Tourist Breaks Back on Sentosa Ride Law Analysis

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  • Topic: Contract, Contractual term, Tort
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  • Published : October 4, 2012
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Legal Analysis on “Tourist Breaks Back on Sentosa Ride” Article Sherlyn Goh, Nathanael Sim, Tay Wenyao, Shi Jinhua, Tong Mingshuo

Factual Summary of Case Australian tourist, Michael McCarthy, suffered a fall and broke his back while riding Sentosa’s MegaZip, which is a flying fox adventure ride run by Flying Dragon Adventures (FDA). The riders would initially slide down the zipline fast and would be slowed down by a braking mechanism as they approach the landing platform. However, in this case, McCarthy was travelling towards the landing platform at a faster speed than usual. As a result, he crashed onto the platform and broke several vertebrae in his back. He felt incredible pain and could not breathe for a minute and a half. McCarthy had no immediate medical help as there was no medical staff on-site. He only received assistance half an hour later and was taken to Singapore General Hospital 1 hour 15 minutes later. He received 35 stitches to his back and spent 5 days in and out of the intensive care unit. As for the ride, McCarthy satisfied safety requirements of being at least 0.7m tall and less than 140kg in weight. This was the first accident in its two-year history of operation. Before the accident, the ride had been taken by at least 200,000 visitors in total and was already taken by 140 people on that day. Alexander Blyth, managing director of the ride, believed that all safety procedures were followed, that nothing failed and nothing snapped. The ride also requires customers to sign indemnity forms, in which contains an exemption clause that states that they are not responsible for any deaths or personal injuries unless through gross negligence. Blyth reported the case to the Building and Construction Authority (BCA), the regulatory body for amusement rides. Lawyers are attempting to seek compensation for McCarthy’s injuries, as they question the validity of the exclusion clause in the indemnity form by bringing up the Unfair Contract Terms Act (UCTA). Following McCarthy’s injuries, McCarthy wants to claim his recoverable losses. It can be assumed that FDA is using its exemption of liability clause as a defence. McCarthy’s lawyers are stating that the exemption clause is invalid under section 2(1) of the UCTA, which states that “a person cannot exclude or restrict liability for negligence in relation to personal injury or death”. The Contract Before riding, McCarthy was made to sign an indemnity form. The terms of the indemnity form could be regarded as the express terms of the contract between McCarthy and FDA. A contract was formed between both parties when McCarthy signed the indemnity form. Since, the express terms to the contract were introduced before the contract was formed, they are, prima facie, binding to both parties. There was an exemption clause in the contract stating that FDA is not responsible for any deaths or personal injuries unless through gross negligence. Crucial Questions Before we speculate on the legal outcome of the case, a few crucial questions have to be asked.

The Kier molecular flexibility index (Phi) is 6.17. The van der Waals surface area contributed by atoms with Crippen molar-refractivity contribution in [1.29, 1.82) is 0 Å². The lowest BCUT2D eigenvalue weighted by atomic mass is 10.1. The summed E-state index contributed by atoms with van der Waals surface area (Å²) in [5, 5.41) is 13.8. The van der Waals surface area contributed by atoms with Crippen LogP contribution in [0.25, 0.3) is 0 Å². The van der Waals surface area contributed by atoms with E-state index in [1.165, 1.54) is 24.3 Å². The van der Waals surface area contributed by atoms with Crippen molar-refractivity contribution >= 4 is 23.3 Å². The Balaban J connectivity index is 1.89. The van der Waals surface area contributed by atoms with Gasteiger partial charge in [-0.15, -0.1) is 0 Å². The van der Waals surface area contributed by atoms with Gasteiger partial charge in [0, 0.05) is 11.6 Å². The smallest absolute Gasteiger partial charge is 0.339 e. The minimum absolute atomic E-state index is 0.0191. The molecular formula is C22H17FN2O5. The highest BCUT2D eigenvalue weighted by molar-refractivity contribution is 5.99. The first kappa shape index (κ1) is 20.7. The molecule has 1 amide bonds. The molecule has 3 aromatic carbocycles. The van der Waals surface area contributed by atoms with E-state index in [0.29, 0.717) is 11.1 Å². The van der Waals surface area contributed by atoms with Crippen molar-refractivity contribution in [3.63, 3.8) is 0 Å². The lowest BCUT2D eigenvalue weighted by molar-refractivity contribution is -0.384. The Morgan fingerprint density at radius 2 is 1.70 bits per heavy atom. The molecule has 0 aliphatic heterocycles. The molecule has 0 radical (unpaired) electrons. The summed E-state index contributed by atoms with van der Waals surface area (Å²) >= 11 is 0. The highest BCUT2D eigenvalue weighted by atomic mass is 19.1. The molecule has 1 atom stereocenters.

1. Was FDA negligent? If so, this would render their exemption clause invalid, and they will be made liable for McCarthy’s losses. 2. Did FDA breach any implied terms in the contract? 3. Is BCA liable to any extent? If so, to what extent? Before the crucial questions are asked, it is important to consider the section of The Amusement Ride Safety Act (2011) which states the scope of responsibilities of parties with statutory responsibilities. They are as follows. Parties with statutory responsibilities The Amusement Rides Safety Act (ARSA) defines statutory duties and liabilities for the following stakeholders to ensure proper accountability for the safety of rides: a. Person responsible (i.e. FDA): The person responsible, who is primarily the holder of an operating permit, will be the person who has the charge, management or control of the ride. He will have overall responsibilities for all matters concerning ride safety....
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